As one of the 40 volunteers who took part in the project ‘Hosting Opportunities for Migrants in Europe’ (H.O.M.E) in Italy last March, I joined other young adults from Southern Europe to challenge my teenage understanding of migration. The project,organised by SEYF (South Europe Youth Forum) and supported by the European Commission as part of the Erasmus + programme, took volunteers from Malta, Spain, Greece, Bulgaria and Italy on a mission to promote intercultural dialogue through the creation of artistic bridges. Our efforts culminated by creating a mural on the walls of a local school, in collaboration with ‘Flab Arts’, an artistic organisation based in Lecce, Le Salento and the young migrants, hosted in the CAS Montesano centre.
According to a 2013 study, ‘Uncertainty, Threat, and the Role of the Media in Promoting the Dehumanization of Immigrants and Refugees’, carried out by a team of Canadian Social Psychologists, the media portrays a negative, one-sided view of immigrants, which contributes to an increasing intolerance of ‘otherness’. The study states that the prevalent themes in Western media are that refugees are ‘bogus’ and have made a high risk journey to take advantage of the receiving country’s tax system and economy, that ‘lax’ refugee policies allow ‘terrorists’ to obtain asylum, and that refugees are not screened at borders, thus bringing in health threatening diseases. The authors, Victoria Esses, Stelian Medianu and Andrea Lawson claim that “Crises sell news … whereas positive stories are less newsworthy, so that negative media portrayals of immigrants and refugees both reduce uncertainty and take advantage of the public’s preference for negative news content to sell stories’’.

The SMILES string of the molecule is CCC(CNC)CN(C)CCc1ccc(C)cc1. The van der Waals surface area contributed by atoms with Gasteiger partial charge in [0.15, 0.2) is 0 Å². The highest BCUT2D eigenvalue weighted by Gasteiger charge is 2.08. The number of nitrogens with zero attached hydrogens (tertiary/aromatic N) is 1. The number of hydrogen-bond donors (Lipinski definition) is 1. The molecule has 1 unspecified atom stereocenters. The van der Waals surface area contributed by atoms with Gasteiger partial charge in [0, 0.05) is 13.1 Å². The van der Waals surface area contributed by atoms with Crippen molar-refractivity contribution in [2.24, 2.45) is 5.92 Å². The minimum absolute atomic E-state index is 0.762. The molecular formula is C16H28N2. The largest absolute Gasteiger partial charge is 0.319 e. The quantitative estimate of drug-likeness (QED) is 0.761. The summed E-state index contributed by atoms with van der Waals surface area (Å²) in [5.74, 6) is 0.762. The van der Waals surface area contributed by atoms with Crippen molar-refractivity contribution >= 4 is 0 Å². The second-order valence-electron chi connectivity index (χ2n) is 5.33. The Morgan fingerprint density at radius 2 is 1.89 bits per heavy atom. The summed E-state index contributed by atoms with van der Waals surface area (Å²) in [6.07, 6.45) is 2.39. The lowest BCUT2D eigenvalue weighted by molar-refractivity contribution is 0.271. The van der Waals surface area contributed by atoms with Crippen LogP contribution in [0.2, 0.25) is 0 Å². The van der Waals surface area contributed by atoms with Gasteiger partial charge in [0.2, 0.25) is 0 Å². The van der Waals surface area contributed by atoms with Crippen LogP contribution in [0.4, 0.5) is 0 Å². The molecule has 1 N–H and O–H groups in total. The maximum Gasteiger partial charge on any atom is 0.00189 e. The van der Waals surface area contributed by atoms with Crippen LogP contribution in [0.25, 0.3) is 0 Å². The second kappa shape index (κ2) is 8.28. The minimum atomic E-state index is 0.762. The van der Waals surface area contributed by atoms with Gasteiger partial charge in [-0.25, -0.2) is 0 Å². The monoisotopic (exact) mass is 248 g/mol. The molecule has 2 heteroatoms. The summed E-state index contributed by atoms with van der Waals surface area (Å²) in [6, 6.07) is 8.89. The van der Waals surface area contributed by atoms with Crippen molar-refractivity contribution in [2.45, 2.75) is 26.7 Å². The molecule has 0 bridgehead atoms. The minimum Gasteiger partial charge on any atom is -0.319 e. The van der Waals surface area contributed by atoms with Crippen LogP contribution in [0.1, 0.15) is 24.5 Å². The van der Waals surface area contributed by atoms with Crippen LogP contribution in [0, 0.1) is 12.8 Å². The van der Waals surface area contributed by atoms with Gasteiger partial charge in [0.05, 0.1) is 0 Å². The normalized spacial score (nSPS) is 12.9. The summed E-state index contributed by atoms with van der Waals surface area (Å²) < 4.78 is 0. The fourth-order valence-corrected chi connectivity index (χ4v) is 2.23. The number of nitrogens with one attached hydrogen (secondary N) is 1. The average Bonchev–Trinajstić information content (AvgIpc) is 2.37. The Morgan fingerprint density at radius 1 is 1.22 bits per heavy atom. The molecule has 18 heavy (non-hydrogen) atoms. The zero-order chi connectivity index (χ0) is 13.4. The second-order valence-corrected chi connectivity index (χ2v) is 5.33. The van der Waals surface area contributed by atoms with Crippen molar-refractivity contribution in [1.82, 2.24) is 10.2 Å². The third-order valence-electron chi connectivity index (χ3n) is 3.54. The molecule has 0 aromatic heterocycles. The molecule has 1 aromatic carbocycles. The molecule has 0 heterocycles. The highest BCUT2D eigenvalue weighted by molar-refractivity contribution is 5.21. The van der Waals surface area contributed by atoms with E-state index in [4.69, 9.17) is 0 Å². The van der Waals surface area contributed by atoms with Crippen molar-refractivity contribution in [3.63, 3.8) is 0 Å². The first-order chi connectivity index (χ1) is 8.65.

To find out if these attitudes prevail, we divided into teams and went to the town of Specchia, South Italy, to gauge the local population’s attitude and opinion regarding migrants. Many of them didn’t know where migrants came from; who they were. In the town square, we interviewed three groups of men gathered around benches, to find that they shared in the critical view of migration often portrayed by the media.
One of the men, who had migrated to Switzerland during his twenties, commented: ‘‘I advise you to watch the news and see that migrants bring drugs to Italy’’. Interviewing locals revealed that there was clearly a certain fear in their perception of migration. However, in a nearby town, migrants appeared to be more integrated in the local community, as they spent their Sunday in Belloluogo Park amidst locals, whose views seemed to differ from those of previous interviewees’. Asked if she fears migrants, a stay-at- home mother replied, ‘‘No, they are human!’’.
The division within society could therefore be a contributing factor to the perception of migrants as a dangerous ‘other’. With the integration of migrants in society, this distinction is diminished. Our differences can be seen as a positive, rather than negative factor, which can help us move towards a society decorated by cultural diversity. I was given a glimpse of the complexity of migrants as human beings, not just as a shadow community, or a term seen on news headlines, many of which have become increasingly dehumanizing and disconnected.
In preparation for our meeting with the migrants, we engaged in empathic activities which gave us an understanding of the problems faced in their home country, during their journey, and in their receiving country. These ranged from economic difficulties, to persecution based on religious beliefs, sexual orientation or political affiliations.